Apple's iPhone Strategy

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Apple, Inc. (Apple) delved into relatively new territory in 2013 by releasing two new versions of their smartphone, the iPhone. This was the first time they released two versions of their smartphone in the same calendar year. This dual or multi-release strategy is not completely new for Apple, as they have previously released multiple versions of a product type from the same family as early as 1979. That year, Apple, then known as the Apple Computer Company, released three versions of their Apple II computer: the Apple II Plus, Apple II EuroPlus, and the Apple J-Plus. As recently as 2012 Apple released two models from their iPad family, the iPad Mini and the iPad (4th gen). It should come as no surprise that during September 2013…show more content…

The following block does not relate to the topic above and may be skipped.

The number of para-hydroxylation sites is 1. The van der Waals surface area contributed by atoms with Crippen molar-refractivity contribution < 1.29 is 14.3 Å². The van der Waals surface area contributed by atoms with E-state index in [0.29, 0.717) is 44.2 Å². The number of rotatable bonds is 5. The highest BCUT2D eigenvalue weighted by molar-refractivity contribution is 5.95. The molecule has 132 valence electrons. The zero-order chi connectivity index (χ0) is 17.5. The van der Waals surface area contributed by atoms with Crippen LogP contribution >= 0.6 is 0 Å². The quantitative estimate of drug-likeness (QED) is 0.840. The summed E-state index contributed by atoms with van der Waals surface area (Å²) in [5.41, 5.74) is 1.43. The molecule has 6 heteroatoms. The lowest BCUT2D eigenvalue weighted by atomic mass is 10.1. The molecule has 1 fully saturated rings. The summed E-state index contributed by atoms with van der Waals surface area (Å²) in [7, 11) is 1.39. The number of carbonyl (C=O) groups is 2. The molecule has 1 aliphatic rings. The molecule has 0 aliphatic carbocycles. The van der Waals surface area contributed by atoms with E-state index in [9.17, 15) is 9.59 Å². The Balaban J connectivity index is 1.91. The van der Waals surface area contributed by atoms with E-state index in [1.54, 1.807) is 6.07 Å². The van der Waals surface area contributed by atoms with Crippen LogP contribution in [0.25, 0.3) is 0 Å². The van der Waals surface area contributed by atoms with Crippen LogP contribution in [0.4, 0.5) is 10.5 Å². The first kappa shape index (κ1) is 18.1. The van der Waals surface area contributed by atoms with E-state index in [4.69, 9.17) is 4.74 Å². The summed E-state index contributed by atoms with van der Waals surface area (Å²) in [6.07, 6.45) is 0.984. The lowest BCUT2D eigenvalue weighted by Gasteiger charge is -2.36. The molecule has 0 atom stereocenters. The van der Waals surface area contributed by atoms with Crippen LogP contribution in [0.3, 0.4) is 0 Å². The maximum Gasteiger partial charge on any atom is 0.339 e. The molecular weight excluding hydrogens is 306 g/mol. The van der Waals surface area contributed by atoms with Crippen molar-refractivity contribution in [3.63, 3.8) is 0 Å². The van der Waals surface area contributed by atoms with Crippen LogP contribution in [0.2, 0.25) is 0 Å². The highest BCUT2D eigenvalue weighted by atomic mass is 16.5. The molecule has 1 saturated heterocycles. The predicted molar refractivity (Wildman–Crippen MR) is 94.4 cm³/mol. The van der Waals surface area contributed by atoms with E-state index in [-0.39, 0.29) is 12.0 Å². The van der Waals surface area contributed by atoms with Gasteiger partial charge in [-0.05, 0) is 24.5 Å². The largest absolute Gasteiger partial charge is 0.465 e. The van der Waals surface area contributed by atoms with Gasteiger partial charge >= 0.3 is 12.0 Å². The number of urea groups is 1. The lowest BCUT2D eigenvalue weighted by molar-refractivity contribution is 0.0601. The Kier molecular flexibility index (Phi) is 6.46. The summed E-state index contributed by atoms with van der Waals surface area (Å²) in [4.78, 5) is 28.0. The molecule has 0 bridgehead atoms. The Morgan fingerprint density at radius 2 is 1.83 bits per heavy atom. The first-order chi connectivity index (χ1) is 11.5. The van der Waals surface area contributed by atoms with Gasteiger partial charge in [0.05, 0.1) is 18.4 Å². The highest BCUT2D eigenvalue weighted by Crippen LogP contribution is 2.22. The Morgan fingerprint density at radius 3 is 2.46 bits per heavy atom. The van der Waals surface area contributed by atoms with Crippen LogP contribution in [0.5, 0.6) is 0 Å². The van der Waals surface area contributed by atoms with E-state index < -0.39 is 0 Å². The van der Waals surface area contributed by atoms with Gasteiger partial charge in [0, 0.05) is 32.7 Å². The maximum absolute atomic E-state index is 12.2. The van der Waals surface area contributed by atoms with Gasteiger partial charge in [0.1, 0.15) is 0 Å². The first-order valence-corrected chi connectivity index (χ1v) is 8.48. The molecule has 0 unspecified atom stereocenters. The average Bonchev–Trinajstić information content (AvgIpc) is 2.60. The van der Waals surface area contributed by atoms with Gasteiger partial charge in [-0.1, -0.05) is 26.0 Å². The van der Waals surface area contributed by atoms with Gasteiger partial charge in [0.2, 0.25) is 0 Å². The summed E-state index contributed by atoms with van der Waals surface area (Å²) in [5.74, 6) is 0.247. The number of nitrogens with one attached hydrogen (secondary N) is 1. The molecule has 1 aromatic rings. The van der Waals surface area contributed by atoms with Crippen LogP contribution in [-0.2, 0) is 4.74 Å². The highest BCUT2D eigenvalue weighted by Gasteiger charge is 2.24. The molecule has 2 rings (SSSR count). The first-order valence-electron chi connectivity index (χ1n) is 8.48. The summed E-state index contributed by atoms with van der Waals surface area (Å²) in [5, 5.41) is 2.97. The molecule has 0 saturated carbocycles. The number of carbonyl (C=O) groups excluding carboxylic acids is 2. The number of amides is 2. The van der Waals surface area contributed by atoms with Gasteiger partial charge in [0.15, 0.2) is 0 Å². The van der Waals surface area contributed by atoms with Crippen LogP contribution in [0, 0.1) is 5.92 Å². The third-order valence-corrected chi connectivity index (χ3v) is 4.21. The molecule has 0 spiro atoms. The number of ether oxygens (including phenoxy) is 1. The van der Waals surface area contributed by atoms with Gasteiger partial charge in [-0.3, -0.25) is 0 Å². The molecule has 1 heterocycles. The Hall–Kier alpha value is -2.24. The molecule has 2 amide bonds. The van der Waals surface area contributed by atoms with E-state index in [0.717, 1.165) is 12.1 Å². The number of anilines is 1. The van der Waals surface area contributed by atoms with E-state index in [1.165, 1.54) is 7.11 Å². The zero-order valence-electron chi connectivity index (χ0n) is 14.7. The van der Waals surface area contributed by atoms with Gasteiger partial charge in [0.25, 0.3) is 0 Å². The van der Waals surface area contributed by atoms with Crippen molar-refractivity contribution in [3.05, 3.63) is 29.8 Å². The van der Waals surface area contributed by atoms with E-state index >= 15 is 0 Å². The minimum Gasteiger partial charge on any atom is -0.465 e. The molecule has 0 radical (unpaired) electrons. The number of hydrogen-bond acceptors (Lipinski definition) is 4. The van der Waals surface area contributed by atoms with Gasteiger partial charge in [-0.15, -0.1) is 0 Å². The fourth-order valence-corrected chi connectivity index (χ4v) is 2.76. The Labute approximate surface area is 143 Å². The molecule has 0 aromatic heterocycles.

In order to understand the assessment of the situation from an economic standpoint, one has to understand the applicability of the terminology. Businessdictionary.com defines cannibalism in the marketing realm as a, “situation where the sales of a new or differently branded product eat into the sales of other products within the same line.” Investopedia.com defines market cannibalization as, “The negative impact of a company's new product on the sales performance of its existing related products.” Considering the Apple release involved three new versions of their iPhone and discontinued previous versions, this multi-release does not fit either version of the definition of market cannibalization above. But the general concept is the same, where one product takes away market share from another similar product, especially when the same company produces both products. This can also occur when the sales of one product decreases the sales of another product. (Froeb et al, page 140) But did the iPhone 5c cannibalize the 5s? When Apple released three versions of the Apple II in 1979 one could argue that this could lead to cannibalization. But this multi-release strategy of the various versions of the Apple II family enabled Apple to become the leading PC vendor during the second generation of the personal computer (PC). (Juliussen, page 21) Considering
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